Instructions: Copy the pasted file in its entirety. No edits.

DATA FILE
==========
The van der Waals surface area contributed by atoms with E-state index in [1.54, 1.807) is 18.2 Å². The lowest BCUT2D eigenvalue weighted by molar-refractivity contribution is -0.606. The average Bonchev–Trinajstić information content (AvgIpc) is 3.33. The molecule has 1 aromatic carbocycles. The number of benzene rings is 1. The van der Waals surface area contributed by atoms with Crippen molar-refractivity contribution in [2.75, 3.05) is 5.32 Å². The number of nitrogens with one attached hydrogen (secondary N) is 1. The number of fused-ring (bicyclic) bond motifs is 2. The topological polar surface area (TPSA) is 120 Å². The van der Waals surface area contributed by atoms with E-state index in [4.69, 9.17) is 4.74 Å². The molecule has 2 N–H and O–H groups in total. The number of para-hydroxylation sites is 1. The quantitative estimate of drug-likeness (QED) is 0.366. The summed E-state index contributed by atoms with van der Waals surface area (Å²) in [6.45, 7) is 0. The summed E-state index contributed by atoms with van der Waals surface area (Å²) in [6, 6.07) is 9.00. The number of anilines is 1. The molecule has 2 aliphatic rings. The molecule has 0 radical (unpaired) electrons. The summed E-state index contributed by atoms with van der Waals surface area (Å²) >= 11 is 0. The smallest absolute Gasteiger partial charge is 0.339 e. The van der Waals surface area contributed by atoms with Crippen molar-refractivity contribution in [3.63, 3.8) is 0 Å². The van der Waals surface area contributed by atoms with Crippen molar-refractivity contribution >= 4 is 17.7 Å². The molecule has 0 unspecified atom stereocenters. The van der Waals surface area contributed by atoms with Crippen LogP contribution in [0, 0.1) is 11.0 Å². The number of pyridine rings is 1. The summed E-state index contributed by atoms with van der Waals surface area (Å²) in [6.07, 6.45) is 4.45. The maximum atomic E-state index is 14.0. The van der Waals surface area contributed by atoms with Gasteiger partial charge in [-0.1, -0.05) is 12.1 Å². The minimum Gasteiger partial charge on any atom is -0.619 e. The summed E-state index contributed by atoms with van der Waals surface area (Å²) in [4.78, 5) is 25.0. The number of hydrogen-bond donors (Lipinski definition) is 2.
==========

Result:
The van der Waals surface area contributed by atoms with E-state index in [1.54, 1.807) is 18.2 Å². The lowest BCUT2D eigenvalue weighted by molar-refractivity contribution is -0.606. The average Bonchev–Trinajstić information content (AvgIpc) is 3.33. The molecule has 1 aromatic carbocycles. The number of benzene rings is 1. The van der Waals surface area contributed by atoms with Crippen molar-refractivity contribution in [2.75, 3.05) is 5.32 Å². The number of nitrogens with one attached hydrogen (secondary N) is 1. The number of fused-ring (bicyclic) bond motifs is 2. The topological polar surface area (TPSA) is 120 Å². The van der Waals surface area contributed by atoms with E-state index in [4.69, 9.17) is 4.74 Å². The molecule has 2 N–H and O–H groups in total. The number of para-hydroxylation sites is 1. The quantitative estimate of drug-likeness (QED) is 0.366. The summed E-state index contributed by atoms with van der Waals surface area (Å²) in [6.45, 7) is 0. The summed E-state index contributed by atoms with van der Waals surface area (Å²) in [6, 6.07) is 9.00. The number of anilines is 1. The molecule has 2 aliphatic rings. The molecule has 0 radical (unpaired) electrons. The summed E-state index contributed by atoms with van der Waals surface area (Å²) >= 11 is 0. The smallest absolute Gasteiger partial charge is 0.339 e. The van der Waals surface area contributed by atoms with Crippen molar-refractivity contribution in [3.63, 3.8) is 0 Å². The van der Waals surface area contributed by atoms with Crippen molar-refractivity contribution >= 4 is 17.7 Å². The molecule has 0 unspecified atom stereocenters. The van der Waals surface area contributed by atoms with Crippen LogP contribution in [0, 0.1) is 11.0 Å². The number of pyridine rings is 1. The summed E-state index contributed by atoms with van der Waals surface area (Å²) in [6.07, 6.45) is 4.45. The maximum atomic E-state index is 14.0. The van der Waals surface area contributed by atoms with Gasteiger partial charge in [-0.1, -0.05) is 12.1 Å². The minimum Gasteiger partial charge on any atom is -0.619 e. The summed E-state index contributed by atoms with van der Waals surface area (Å²) in [4.78, 5) is 25.0. The number of hydrogen-bond donors (Lipinski definition) is 2.